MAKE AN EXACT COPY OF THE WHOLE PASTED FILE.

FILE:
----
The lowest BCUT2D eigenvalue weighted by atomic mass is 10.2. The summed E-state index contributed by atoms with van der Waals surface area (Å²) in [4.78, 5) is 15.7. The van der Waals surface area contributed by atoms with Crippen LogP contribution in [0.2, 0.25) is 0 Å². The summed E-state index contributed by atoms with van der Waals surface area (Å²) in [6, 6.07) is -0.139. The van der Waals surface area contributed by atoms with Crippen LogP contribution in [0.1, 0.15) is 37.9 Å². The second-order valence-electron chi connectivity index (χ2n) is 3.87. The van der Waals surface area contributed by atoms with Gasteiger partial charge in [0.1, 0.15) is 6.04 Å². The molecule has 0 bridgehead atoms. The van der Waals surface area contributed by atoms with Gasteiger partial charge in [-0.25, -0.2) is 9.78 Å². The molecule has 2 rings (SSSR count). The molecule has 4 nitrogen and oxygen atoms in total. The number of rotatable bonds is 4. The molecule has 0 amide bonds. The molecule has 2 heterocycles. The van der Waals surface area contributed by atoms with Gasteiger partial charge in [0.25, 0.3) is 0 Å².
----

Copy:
The lowest BCUT2D eigenvalue weighted by atomic mass is 10.2. The summed E-state index contributed by atoms with van der Waals surface area (Å²) in [4.78, 5) is 15.7. The van der Waals surface area contributed by atoms with Crippen LogP contribution in [0.2, 0.25) is 0 Å². The summed E-state index contributed by atoms with van der Waals surface area (Å²) in [6, 6.07) is -0.139. The van der Waals surface area contributed by atoms with Crippen LogP contribution in [0.1, 0.15) is 37.9 Å². The second-order valence-electron chi connectivity index (χ2n) is 3.87. The van der Waals surface area contributed by atoms with Gasteiger partial charge in [0.1, 0.15) is 6.04 Å². The molecule has 0 bridgehead atoms. The van der Waals surface area contributed by atoms with Gasteiger partial charge in [-0.25, -0.2) is 9.78 Å². The molecule has 2 rings (SSSR count). The molecule has 4 nitrogen and oxygen atoms in total. The number of rotatable bonds is 4. The molecule has 0 amide bonds. The molecule has 2 heterocycles. The van der Waals surface area contributed by atoms with Gasteiger partial charge in [0.25, 0.3) is 0 Å².